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The Jeu de Paume exhibits fifteen photographic series by Marc Pataut
Marc Pataut, Projet Laotil, anciennes terres agricoles de la ferme de l'hôpital psychiatrique de Ville-Évrard, 1998/1999 © Marc Pataut.



PARIS.- The exhibition by Marc Pataut (born in Paris in 1952) presents a corpus of around fifteen photographic series, some of which are being exhibited for the first time. The artist’s work explores the individual’s relationship both to themselves and to society. His pictures reveal faces, bodies, affiliations and life stories. Linked to specific sites and regions, his projects grow organically over long periods and are nourished by an accumulation of personal and collective experiences.

The exhibition features a selection of his photographic essays produced between 1981 and the present day. This is not a retrospective, however. Rather, it is an artistic proposition focused on his art works and the evolution over time of their political relationships to society, space and territory. Frequently shaped by debates, exchanges and struggles, his work is a form of social and political thought. The works featured in the exhibition and the accompanying catalogue propose another relationship: that between the artworks and the public.

In the early 1970s, Pataut studied under sculptor Étienne-Martin at the École Nationale Supérieure des BeauxArts de Paris (where he himself taught photography from 2001 to 2018), and his photographic practice was strongly influenced by the latter’s ideas and approach. In the 1980s, after a brief stint at the agency Viva, Pataut devoted himself to photographic essays in which the human and political dimension was of central importance. Pataut’s experimental approach is based on collaboration and shaped by the particular context he works in. His working method is inextricably linked to a particular field of activity or social situation, or to the history of a place and or to a period.

The two beginnings
His experimental venture at the Aubervilliers day hospital in 1981 paved the way for this process. Working part-time as a “nurse-photographer”, he gave cameras to a group of children suffering from psychotic disorders. In the children’s photography, Pataut discovered a relationship to language and the body that impressed him greatly.

“I understood that a portrait was not only a face, that photography involves the body and the unconscious, something other than the eye, intelligence and virtuosity. The work at the day hospital taught me that you can photograph with your belly, that the portrait is the relationship between bodies – how I place my body in space faced with another body, at what distance.”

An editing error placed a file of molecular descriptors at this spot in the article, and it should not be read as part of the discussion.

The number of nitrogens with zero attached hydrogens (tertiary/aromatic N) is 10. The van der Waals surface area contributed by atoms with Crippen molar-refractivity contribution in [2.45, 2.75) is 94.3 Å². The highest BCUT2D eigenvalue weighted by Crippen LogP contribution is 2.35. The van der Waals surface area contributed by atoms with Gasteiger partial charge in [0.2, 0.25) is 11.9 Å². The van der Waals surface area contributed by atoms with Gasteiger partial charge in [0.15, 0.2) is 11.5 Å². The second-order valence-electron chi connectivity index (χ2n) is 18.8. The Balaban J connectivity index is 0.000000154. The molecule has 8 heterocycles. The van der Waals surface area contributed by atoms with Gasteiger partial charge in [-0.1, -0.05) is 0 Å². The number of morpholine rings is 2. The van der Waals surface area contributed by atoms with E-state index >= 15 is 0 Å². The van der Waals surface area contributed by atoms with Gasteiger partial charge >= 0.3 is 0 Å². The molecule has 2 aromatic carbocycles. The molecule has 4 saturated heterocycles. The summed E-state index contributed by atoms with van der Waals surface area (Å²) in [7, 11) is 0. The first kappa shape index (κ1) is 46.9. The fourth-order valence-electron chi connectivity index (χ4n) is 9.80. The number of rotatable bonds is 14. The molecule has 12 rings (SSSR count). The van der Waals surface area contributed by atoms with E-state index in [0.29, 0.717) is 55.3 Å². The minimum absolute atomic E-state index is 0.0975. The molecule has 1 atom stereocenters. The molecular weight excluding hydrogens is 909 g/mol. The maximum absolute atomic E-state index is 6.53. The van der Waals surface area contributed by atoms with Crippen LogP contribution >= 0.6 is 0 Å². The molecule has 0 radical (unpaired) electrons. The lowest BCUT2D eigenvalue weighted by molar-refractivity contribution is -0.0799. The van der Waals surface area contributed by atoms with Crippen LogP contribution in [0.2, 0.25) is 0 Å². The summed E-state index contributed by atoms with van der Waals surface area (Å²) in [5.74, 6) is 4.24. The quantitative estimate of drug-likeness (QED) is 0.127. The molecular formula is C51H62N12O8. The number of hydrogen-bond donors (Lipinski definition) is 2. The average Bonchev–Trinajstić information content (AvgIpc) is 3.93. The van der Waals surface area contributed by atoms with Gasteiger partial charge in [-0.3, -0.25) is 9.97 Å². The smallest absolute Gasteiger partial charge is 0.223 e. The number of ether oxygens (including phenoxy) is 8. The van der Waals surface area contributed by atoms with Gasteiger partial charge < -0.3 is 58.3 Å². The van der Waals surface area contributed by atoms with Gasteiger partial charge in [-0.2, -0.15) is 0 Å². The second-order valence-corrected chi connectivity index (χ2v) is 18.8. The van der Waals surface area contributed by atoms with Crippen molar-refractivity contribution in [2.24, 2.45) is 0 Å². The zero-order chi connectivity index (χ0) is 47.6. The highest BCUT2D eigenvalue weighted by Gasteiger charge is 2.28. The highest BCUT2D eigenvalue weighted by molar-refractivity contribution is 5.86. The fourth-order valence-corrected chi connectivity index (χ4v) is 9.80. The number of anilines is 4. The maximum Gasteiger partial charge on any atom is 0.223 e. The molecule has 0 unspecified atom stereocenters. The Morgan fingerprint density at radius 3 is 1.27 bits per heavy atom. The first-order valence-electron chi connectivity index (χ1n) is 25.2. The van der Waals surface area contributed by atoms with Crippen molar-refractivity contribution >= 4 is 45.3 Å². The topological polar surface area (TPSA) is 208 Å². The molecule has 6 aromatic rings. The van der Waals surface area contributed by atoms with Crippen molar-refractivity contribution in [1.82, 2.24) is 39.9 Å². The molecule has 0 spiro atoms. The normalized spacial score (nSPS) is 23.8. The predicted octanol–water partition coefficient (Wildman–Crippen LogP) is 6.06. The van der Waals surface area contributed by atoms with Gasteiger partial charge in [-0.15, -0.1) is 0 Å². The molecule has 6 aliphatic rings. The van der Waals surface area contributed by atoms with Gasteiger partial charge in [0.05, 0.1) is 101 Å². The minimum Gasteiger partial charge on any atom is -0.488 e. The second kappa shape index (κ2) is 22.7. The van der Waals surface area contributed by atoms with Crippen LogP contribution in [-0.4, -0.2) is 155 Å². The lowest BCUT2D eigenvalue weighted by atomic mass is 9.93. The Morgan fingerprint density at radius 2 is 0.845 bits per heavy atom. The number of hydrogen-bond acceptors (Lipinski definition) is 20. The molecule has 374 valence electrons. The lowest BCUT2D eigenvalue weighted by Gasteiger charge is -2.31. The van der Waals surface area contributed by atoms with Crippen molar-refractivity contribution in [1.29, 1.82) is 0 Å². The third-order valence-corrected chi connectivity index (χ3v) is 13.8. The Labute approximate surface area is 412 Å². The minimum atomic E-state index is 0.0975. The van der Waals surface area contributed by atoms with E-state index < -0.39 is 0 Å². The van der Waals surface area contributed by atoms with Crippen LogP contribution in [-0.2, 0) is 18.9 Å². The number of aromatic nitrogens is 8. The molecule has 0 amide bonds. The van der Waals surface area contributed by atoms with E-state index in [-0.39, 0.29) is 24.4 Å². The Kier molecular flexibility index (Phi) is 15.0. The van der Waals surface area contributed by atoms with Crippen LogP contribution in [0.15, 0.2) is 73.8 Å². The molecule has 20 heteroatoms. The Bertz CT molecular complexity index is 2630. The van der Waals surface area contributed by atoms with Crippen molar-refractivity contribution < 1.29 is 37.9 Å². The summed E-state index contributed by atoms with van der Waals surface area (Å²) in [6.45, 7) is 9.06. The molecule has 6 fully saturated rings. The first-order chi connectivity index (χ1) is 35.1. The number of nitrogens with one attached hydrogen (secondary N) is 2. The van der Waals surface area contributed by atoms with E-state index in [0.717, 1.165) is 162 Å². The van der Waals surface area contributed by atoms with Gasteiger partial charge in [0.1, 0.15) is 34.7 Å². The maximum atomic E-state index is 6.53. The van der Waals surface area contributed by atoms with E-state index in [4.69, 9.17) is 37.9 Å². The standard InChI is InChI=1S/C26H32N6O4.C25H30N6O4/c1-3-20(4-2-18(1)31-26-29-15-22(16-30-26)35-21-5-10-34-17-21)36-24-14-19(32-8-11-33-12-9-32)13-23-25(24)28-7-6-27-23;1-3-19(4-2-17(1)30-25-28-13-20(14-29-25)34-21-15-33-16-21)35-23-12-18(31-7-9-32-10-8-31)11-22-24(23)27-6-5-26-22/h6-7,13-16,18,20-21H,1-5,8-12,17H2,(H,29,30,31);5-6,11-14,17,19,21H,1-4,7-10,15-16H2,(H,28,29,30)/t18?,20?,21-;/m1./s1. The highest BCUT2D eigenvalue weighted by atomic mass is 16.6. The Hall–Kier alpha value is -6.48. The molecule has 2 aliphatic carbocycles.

In 1986–87, he undertook a series of photographs of his own body. He produced a set of eleven closeups of his stomach to express the violence suffered by other bodies. He titled this work Apartheid and presented in it two forms: on billboards in the town of Le Blanc-Mesnil and in framed prints displayed in the town hall. At the same time, he produced Mon corps, a new series made up of a multitude of photographs. These three series, which make up a significant part of the Jeu de Paume exhibition, root the artist’s photography in an intimate relation to the body and the portrait.

The portrait
In 1989, the artist began experimenting with portraiture. The exhibition explores this aspect of his work non-chronologically, juxtaposing works from different series and in different formats. Visitors will discover a large body of work in the form of gelatin silver prints, as well as documents and publications: Aulnay-sous-Quoi ? (1990–91), a project produced with a class of fifth-form students from Aulnay-sousBois (north of Paris) and based on secondary school pupils who were members of the resistance and were condemned to death in 1943; Emmaüs (1993–94), portraits taken from various distances of Emmaüs companions in Scherwiller, Alsace; Humaine (2008–12), portraits of three inhabitants of the town of Douchyles-Mines; and, finally, a series of portraits produced with six patients and two nursing assistants from the Victor-Hugo psychiatric day centre in Béziers, entitled Figurez-vous… une ronde (2012–16).

Ne Pas Plier
In 1990, with Gérard Paris-Clavel, he founded Ne Pas Plier, an association committed to the struggle against the neoliberal society and its advertising culture through rallies, images and words in the public space. In 1996–97, they collaborated with Médecins du Monde, which was seeking to highlight the difficulty of accessing healthcare for the homeless. The project involved the participation of homeless people who were salaried sellers of La Rue (a magazine that no longer exists), and focused on their activities in the public space. They photographed their environment and the resulting images were published in the magazine. It led to a long friendship with one of them in particular, Antonios Loupassis (1950–2017), an architect of Greek origin, whose photography is exhibited here.

The territory
In 1994 and 1995, Marc Pataut photographed the inhabitants of Cornillon, a wasteland and the site of the future national stadium in Saint-Denis, outside Paris.

“In November 1993, the site of Cornillon, in the Plaine Saint-Denis, was chosen for the Grand Stade where the 1998 World Cup was supposed to take place. Before becoming the highly publicised site of a global event, this 25-hectares lot was the territory of a small number of people, who were gradually evicted before the building works started and whose huts were demolished when the stadium was opened. I understood that they were saved by their relationship to space, the sky, plants and nature. They maintained an intimate relationship with a vast territory.”

Le Cornillon-Grand Stade series was published as a book, and the works were also exhibited at documenta X in Kassel, 1997.










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